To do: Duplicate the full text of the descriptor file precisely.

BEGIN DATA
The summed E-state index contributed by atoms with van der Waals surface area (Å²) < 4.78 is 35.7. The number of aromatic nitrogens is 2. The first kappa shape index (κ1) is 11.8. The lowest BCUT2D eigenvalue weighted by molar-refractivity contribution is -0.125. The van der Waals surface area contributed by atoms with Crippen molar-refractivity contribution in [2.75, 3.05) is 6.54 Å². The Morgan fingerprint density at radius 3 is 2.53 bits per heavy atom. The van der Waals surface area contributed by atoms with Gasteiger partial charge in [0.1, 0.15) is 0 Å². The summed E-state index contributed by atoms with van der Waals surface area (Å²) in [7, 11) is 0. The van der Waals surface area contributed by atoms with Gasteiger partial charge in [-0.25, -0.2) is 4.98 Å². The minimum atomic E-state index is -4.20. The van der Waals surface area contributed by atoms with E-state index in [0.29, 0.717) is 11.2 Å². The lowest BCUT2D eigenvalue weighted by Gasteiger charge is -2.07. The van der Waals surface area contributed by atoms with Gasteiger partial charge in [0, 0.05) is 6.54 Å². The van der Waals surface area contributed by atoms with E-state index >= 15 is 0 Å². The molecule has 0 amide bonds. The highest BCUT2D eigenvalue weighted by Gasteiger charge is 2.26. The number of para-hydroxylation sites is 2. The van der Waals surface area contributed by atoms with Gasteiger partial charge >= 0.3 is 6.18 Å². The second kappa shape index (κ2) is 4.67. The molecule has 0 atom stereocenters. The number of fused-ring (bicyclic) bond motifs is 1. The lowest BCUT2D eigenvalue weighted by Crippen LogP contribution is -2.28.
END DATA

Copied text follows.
The summed E-state index contributed by atoms with van der Waals surface area (Å²) < 4.78 is 35.7. The number of aromatic nitrogens is 2. The first kappa shape index (κ1) is 11.8. The lowest BCUT2D eigenvalue weighted by molar-refractivity contribution is -0.125. The van der Waals surface area contributed by atoms with Crippen molar-refractivity contribution in [2.75, 3.05) is 6.54 Å². The Morgan fingerprint density at radius 3 is 2.53 bits per heavy atom. The van der Waals surface area contributed by atoms with Gasteiger partial charge in [0.1, 0.15) is 0 Å². The summed E-state index contributed by atoms with van der Waals surface area (Å²) in [7, 11) is 0. The van der Waals surface area contributed by atoms with Gasteiger partial charge in [-0.25, -0.2) is 4.98 Å². The minimum atomic E-state index is -4.20. The van der Waals surface area contributed by atoms with E-state index in [0.29, 0.717) is 11.2 Å². The lowest BCUT2D eigenvalue weighted by Gasteiger charge is -2.07. The van der Waals surface area contributed by atoms with Gasteiger partial charge in [0, 0.05) is 6.54 Å². The van der Waals surface area contributed by atoms with E-state index >= 15 is 0 Å². The molecule has 0 amide bonds. The highest BCUT2D eigenvalue weighted by Gasteiger charge is 2.26. The number of para-hydroxylation sites is 2. The van der Waals surface area contributed by atoms with Gasteiger partial charge >= 0.3 is 6.18 Å². The second kappa shape index (κ2) is 4.67. The molecule has 0 atom stereocenters. The number of fused-ring (bicyclic) bond motifs is 1. The lowest BCUT2D eigenvalue weighted by Crippen LogP contribution is -2.28.